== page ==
So, we’re all happy about the clichés, not trying to penetrate the Icelandic soul. We do not bother with the problems of young people who can’t afford an apartment despite the development boom. Anyone with a room, couch or a floor puts it on airbnb, and tourists book them at least half a year in advance. Flats are goldmines now, but their prices soared (as did the Icelandic crown) so high that only few can afford it. Big profits from tourism are not shared equally, and if you are a simple link in touristic chain, you can forget about savings. But who would like to get into Icelandic problems? Anyway, what are these problems compared to Europe?
If you’re not in the mood to dive into icelandic problems that’s fine, there’s nothing wrong with that. Just remember that you are trapped in a naive, puffin paradise. In a plush cage.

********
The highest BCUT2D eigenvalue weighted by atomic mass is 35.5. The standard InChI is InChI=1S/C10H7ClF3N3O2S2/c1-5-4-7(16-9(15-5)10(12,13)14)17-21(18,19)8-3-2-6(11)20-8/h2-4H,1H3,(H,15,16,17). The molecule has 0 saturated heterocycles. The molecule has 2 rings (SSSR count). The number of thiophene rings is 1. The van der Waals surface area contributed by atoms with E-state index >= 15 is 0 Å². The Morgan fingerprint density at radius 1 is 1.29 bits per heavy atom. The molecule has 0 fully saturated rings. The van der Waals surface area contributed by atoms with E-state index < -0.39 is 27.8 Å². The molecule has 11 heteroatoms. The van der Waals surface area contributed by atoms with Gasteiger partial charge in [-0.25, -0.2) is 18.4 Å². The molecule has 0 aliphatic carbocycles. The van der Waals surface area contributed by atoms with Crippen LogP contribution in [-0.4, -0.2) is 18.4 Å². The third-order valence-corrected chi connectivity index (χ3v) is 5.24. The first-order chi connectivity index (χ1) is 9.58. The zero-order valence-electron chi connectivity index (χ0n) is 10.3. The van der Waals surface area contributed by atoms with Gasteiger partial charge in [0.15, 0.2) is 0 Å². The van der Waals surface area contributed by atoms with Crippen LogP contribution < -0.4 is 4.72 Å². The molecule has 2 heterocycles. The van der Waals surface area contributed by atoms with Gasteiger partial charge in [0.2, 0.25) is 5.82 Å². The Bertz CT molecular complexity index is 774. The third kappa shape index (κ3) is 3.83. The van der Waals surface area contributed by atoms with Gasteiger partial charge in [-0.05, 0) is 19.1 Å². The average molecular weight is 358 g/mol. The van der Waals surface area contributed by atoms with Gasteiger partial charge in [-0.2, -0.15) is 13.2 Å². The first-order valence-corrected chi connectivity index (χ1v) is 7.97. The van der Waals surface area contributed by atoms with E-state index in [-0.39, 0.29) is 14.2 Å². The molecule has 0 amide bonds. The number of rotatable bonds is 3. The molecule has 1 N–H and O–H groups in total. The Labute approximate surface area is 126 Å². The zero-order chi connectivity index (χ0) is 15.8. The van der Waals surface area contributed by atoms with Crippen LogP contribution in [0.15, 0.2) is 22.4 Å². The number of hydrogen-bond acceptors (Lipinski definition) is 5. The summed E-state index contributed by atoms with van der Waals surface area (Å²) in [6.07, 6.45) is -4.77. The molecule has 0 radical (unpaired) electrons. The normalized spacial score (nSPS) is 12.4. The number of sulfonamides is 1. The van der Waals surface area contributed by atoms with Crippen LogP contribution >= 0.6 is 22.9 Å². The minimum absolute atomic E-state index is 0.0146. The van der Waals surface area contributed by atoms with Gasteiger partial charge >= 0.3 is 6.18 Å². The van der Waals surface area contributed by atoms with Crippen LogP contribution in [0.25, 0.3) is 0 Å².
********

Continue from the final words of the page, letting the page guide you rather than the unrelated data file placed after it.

Do you have something interesting to add? I would love to listen. If you are pissed because the text was about something completely different tahn you expected, feel free to ease your anger in the comment 🙂
Nice chart offered by wikipedia. Looks pretty good, right? If you look at the source, it turns out that it’s from 2015, when tourists were “only” 1.26 million, which is a whole million less than they expect in 2017. So imagine this curve updated to the current state.
For those interested – here’s link to the report on the state of tourism (May 2016). A lot of curious and interesting graphs, from which we will find eg that in April is 60% less tourists than in July and August.
*5% GDP according toWikipedia, which seems totally impossible. The number above is taken from the World Travel and Tourism Council report, which represents 7% of direct contribution to GDP in 2016 and projects 8% in 2017, while the overall contribution of tourism and travel to the economy (also indirectly) is stunning 33.9%.
I didn’t invent term “puffinisation”. I found it here.